The patient is a 37-year-old Caucasian male with history of viral myocarditis and dilated cardiomyopathy (diagnosed 10 years ago), who lost consciousness while preparing to participate in a triathlon the morning of September 20, 2015. The patient does triathlons on a regular basis. That morning he took three Advil Migraines for anti-inflammatory effects and drank an “electrolyte” sports drink. He became lightheaded and was observed by his girlfriend to drop to his knees, fall back, hit his head, and have seizure-like activity. Paramedics at the scene gave him a total of 7 shocks and a bolus of amiodarone before restoration of spontaneous circulation. The strips recorded were consistent with ventricular fibrillation (Figure 1). He regained consciousness at the scene and was brought to the emergency room, where blood work didn’t show any significant electrolyte abnormality and 12-lead ECG showed sinus rhythm with non-specific ST-T changes and corrected QT interval of 456 msec.
The patient’s left ventricular ejection fraction (LVEF) at echocardiography done around six months ago was 38%. He had one episode of pre-syncope in the remote past, and another episode while swimming around six months ago. He had urgent left heart catheterization that showed normal coronaries. Repeat 2D echo showed an LVEF of 30% with severe global hypokinesis. He underwent implantation of a single-chamber Evera MRI XT ICD with SureScan technology (Medtronic plc) on September 22, and was discharged the next day.
About the Technology
Medtronic received approval from the U.S. Food and Drug Administration (FDA) for the Evera MRI™ SureScan® ICD System on September 14, 2015. Until this date, patients with ICDs were contraindicated from receiving MRI scans due to potential interaction between MRI and device function, and possible subsequent risk to patients. Only a small number of tertiary care centers have been performing MRIs on patients with conventional ICDs, such as in situations where MRIs are vitally needed for diagnostic purposes or are lifesaving. However, this process has been labor-intensive and is usually not reimbursed by many insurers. Data have shown that 36% of patients with ICDs are likely to need an MRI within four years.1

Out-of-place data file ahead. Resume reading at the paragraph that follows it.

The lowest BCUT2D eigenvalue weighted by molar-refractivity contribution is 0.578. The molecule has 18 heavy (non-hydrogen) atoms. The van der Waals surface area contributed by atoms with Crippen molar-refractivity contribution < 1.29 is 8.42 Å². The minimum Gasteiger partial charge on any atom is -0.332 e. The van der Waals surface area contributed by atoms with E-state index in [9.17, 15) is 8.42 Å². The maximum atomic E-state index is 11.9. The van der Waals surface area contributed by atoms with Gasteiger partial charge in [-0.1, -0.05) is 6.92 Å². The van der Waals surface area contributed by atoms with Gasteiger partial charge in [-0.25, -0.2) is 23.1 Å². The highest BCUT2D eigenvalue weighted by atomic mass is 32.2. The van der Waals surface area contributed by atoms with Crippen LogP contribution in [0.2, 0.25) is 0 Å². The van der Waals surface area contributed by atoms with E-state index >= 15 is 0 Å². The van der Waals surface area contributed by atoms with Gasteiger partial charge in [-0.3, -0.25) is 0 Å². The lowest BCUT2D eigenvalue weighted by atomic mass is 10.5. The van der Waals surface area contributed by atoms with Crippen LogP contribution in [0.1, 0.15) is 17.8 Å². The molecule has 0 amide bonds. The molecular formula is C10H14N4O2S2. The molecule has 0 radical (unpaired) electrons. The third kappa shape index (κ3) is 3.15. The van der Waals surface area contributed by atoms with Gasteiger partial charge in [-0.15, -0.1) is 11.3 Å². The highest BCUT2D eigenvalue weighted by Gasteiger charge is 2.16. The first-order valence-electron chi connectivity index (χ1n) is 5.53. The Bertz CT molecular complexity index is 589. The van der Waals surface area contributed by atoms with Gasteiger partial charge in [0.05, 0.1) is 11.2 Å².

The Evera MRI Clinical Trial was the first randomized study of the ICD system allowing for full-body 1.5 Tesla MRI scans.2 Results from the trial showed 100% freedom from MRI-related complications without any impact of MRI on the device’s sensing, detection, or therapy delivery. The FDA’s approval of this device launched a new era of diagnostic convenience, especially since MRI is considered the gold standard in soft tissue imaging and is used routinely for the diagnosis of certain conditions such as stroke, cancer, and muscle, bone, and joint pain.
We were very fortunate at Beebe Healthcare to be able to provide our young patient who survived sudden cardiac arrest with a MRI-compatible ICD within one week of FDA approval. He will rely on this device for the rest of his life to monitor his heart and deliver lifesaving energy if needed, without any limitation to full-body MRI. Many patients are receiving ICDs at a younger age and will likely require an MRI scan sometime during their lifetime. This advancement in ICD technology will allow patients receiving such devices to have a lifesaving MRI scan at any hospital in the near future, without any diagnostic or therapeutic limitations.
Disclosures: The author has no conflicts of interest to report regarding the content herein.
- Nazarian S, Reynolds M, Ryan M, et al. Estimating the Likelihood of MRI in Patients After ICD Implantation: A 10-Year Prediction Model. J Am Coll Cardiol. 2015;65(10_S). doi:10.1016/S0735-1097(15)61090-7.
- Gold MR, Torsten S, Schwitter J, et al. Full-Body MRI in Patients With an Implantable Cardioverter-Defibrillator: Primary Results of a Randomized Study. J Am Coll Cardiol. 2015;65(24):2581-2588. doi:10.1016/j.jacc.2015.04.047.